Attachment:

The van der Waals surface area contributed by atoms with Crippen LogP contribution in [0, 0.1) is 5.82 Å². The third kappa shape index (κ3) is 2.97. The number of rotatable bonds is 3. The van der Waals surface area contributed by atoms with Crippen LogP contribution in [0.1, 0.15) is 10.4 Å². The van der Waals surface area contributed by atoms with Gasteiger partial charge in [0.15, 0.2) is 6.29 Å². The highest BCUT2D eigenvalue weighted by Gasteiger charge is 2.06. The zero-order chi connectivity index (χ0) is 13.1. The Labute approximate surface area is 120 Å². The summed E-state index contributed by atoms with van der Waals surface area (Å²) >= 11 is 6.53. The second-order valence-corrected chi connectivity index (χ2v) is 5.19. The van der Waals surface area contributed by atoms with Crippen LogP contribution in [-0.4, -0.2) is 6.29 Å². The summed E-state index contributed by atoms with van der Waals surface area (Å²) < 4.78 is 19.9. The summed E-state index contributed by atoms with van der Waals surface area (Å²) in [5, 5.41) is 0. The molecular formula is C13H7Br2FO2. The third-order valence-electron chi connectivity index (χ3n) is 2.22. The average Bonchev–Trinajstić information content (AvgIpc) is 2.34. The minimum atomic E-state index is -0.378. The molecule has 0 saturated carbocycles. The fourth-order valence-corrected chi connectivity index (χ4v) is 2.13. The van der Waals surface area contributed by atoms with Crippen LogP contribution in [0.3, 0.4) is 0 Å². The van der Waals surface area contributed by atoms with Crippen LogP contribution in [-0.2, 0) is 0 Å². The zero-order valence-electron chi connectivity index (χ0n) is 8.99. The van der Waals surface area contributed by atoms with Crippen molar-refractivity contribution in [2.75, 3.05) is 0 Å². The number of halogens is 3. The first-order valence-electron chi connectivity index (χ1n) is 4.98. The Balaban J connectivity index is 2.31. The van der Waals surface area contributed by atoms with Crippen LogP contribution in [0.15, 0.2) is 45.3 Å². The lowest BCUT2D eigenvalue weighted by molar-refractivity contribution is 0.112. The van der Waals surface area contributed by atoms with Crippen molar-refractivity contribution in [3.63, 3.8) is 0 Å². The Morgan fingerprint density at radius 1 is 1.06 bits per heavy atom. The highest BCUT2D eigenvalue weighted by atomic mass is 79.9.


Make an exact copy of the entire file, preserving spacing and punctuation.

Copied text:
The van der Waals surface area contributed by atoms with Crippen LogP contribution in [0, 0.1) is 5.82 Å². The third kappa shape index (κ3) is 2.97. The number of rotatable bonds is 3. The van der Waals surface area contributed by atoms with Crippen LogP contribution in [0.1, 0.15) is 10.4 Å². The van der Waals surface area contributed by atoms with Gasteiger partial charge in [0.15, 0.2) is 6.29 Å². The highest BCUT2D eigenvalue weighted by Gasteiger charge is 2.06. The zero-order chi connectivity index (χ0) is 13.1. The Labute approximate surface area is 120 Å². The summed E-state index contributed by atoms with van der Waals surface area (Å²) >= 11 is 6.53. The second-order valence-corrected chi connectivity index (χ2v) is 5.19. The van der Waals surface area contributed by atoms with Crippen LogP contribution in [-0.4, -0.2) is 6.29 Å². The summed E-state index contributed by atoms with van der Waals surface area (Å²) < 4.78 is 19.9. The summed E-state index contributed by atoms with van der Waals surface area (Å²) in [5, 5.41) is 0. The molecular formula is C13H7Br2FO2. The third-order valence-electron chi connectivity index (χ3n) is 2.22. The average Bonchev–Trinajstić information content (AvgIpc) is 2.34. The minimum atomic E-state index is -0.378. The molecule has 0 saturated carbocycles. The fourth-order valence-corrected chi connectivity index (χ4v) is 2.13. The van der Waals surface area contributed by atoms with Crippen LogP contribution in [0.3, 0.4) is 0 Å². The van der Waals surface area contributed by atoms with Crippen LogP contribution in [-0.2, 0) is 0 Å². The zero-order valence-electron chi connectivity index (χ0n) is 8.99. The van der Waals surface area contributed by atoms with Crippen molar-refractivity contribution in [2.75, 3.05) is 0 Å². The number of halogens is 3. The first-order valence-electron chi connectivity index (χ1n) is 4.98. The Balaban J connectivity index is 2.31. The van der Waals surface area contributed by atoms with Crippen LogP contribution in [0.15, 0.2) is 45.3 Å². The lowest BCUT2D eigenvalue weighted by molar-refractivity contribution is 0.112. The van der Waals surface area contributed by atoms with Crippen molar-refractivity contribution in [3.63, 3.8) is 0 Å². The Morgan fingerprint density at radius 1 is 1.06 bits per heavy atom. The highest BCUT2D eigenvalue weighted by atomic mass is 79.9.